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Laws in India governing Facial Recognition Technology

The right to privacy has been included under the ambit of A.21 thus making it a fundamental right after the judgement of the Hon'ble S Supreme Court in the case of Justice K.S. Puttaswamy (Retd.) v Union of India[1]. Facial recognition technology has been more or less unregulated before the Personal Data Protection Bill, 2019.

Information Technology Act, 2000

The Information Technology Act, 2000 classifies biometric data as sensitive personal data, and contains rules for collection, disclosure and sharing of such information. In the event of violation, recourse can be taken to section 43A of the IT Act, which reads as follows:
Body corporate' possessing, dealing or handling any sensitive personal data or informationĚ in a computer resource which it owns, controls or operates is negligent in implementing and maintaining reasonable security practices and proceduresĚ, and thereby causes wrongful loss or wrongful gain to any person, this body corporate will become liable to pay damages as compensation to the affected person.

However, the fundamental flaw with this is that it only applies to body corporates and leaves scope of misuse by the government and its agencies.

The Aadhaar (Targeted Delivery of Financial and Other Subsidies, Benefits and Services) Act, 2016
The Aadhaar Act was the first legislation in India specifically dealing with the collection, storage and processing of biometric data. Three categories of information are prescribed by the Aadhar Act:
  • Section 2 (n) 'identity information'Ě in respect of an individual, includes his Aadhaar number, his biometric information and his demographic information;
  • Section 2 (g) 'biometric information'Ě means photograph, finger print, Iris scan, or such other biological attributes of an individual as may be specified by regulations;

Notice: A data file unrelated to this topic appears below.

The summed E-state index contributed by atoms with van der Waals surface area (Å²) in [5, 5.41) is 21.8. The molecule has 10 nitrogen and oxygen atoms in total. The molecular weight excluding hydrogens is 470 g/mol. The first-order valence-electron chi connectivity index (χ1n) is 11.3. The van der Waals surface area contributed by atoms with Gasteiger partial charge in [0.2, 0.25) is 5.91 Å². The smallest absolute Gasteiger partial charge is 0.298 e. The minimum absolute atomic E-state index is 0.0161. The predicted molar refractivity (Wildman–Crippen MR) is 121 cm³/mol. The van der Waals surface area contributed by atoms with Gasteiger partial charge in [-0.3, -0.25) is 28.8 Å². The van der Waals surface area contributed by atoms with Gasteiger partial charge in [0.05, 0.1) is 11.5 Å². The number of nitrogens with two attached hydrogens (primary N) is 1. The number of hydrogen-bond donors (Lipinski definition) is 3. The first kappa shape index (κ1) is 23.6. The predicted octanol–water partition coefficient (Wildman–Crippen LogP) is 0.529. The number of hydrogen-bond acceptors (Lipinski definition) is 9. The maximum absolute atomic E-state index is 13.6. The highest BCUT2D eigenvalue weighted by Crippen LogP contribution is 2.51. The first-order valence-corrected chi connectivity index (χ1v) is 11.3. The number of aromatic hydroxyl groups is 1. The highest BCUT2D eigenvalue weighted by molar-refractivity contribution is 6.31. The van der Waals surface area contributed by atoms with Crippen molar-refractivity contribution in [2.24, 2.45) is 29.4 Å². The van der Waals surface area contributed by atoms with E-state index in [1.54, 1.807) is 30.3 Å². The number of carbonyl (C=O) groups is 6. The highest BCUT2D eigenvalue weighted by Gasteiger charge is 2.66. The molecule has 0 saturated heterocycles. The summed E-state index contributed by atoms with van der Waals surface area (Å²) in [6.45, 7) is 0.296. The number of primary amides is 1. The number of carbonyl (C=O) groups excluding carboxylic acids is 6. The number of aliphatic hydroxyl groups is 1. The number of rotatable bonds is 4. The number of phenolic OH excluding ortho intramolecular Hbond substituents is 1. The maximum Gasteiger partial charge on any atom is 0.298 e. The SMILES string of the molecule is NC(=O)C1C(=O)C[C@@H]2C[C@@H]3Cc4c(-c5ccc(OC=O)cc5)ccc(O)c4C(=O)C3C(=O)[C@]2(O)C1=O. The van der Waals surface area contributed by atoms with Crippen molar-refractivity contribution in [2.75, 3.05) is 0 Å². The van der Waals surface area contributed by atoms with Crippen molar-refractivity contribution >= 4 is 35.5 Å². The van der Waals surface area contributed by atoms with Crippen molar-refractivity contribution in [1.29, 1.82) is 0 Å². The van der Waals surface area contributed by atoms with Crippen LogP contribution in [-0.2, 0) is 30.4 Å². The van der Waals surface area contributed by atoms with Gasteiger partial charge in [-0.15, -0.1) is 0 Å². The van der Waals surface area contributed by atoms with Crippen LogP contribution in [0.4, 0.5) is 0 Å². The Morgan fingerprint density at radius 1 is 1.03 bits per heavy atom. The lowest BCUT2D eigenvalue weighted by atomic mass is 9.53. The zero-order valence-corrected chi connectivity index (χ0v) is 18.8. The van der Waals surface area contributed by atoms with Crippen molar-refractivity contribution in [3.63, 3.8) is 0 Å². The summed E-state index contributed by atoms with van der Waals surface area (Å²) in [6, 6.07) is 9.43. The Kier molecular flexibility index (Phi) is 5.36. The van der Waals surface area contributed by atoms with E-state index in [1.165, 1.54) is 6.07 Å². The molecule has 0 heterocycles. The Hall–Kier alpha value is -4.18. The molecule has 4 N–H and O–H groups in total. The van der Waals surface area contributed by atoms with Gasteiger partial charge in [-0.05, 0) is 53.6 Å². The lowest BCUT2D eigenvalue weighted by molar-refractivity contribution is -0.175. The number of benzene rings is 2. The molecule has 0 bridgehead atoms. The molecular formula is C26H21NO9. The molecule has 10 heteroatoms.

• Section 2 (j) 'core biometric information'Ě means finger print, Iris scan, or such other biological attribute of an individual as may be specified by regulations;

It goes on to classify biometric information as 'ėsensitive personal data or information' as defined under the Information Technology Act, 2000.

The Aadhaar scheme permits a requesting entity (whether an individual or agency)[2], to seek authentication of the UID of an individual in relation to his/her biometric information.[3] The Act incorporates some principles reflected in the GDPR such as seeking consent of principal[4], keeping individuals informed about the purpose of data collection[5] and provision for one's own information[6].

The violations of the Aadhaar Act may result in imprisonment that may extend to 3 years in some cases and a penalty with a maximum cap ranging from ten thousand rupees to one-lakh rupees or both.

Personal Data Protection Bill, 2019

The PDP Bill has classified the use of facial recognition technology as 'sensitive personal data'. Relevant provisions of the bill:
  • Clause 3 (7): 'biometric data' defined which includes 'facial images' as a part of it.
  • Clause 3 (36): categorizes 'biometric data' as 'sensitive personal data', as compared to critical or general data.
  • Clause 33: It states that 'sensitive personal data' may be transferred outside India, but must be stored in India. Nevertheless, transfer of 'sensitive personal data' shall be subject to conditions laid out in.
  • Clause 34: Lays down the conditions for transfer of sensitive personal data outside India.
    1. After explicit consent is given by the data principal, transfer may be made if:
      1. It is for an intra-group scheme approved by the Authority if rights are protected and the data fiduciary assumes liability for non-compliance.
      2. The Central Government allows such transfer if it finds that such data has had an adequate level of protection and the transfer does not affect the enforcement of laws
      3. Such transfer has been allowed by the Authority for any specific purpose.
    2. Sensitive personal data may be transferred outside India on specified grounds such as:
      1. A medical emergency as per S. 12.
      2. Transfer to a country or international organization where the Central Government has concluded that it does not harm the security or strategic interest of India.
End-Notes:
  1. KS Puttaswamy v. Union of India, (2017) 10 SCC 641
  2. AA 2016, s. 2(u).
  3. AA 2016, s. 8(1).
  4. AA 2016, s. 8(2)(a).
  5. AA 2016, s. 8(3).
  6. AA 2016, s. 28(5).

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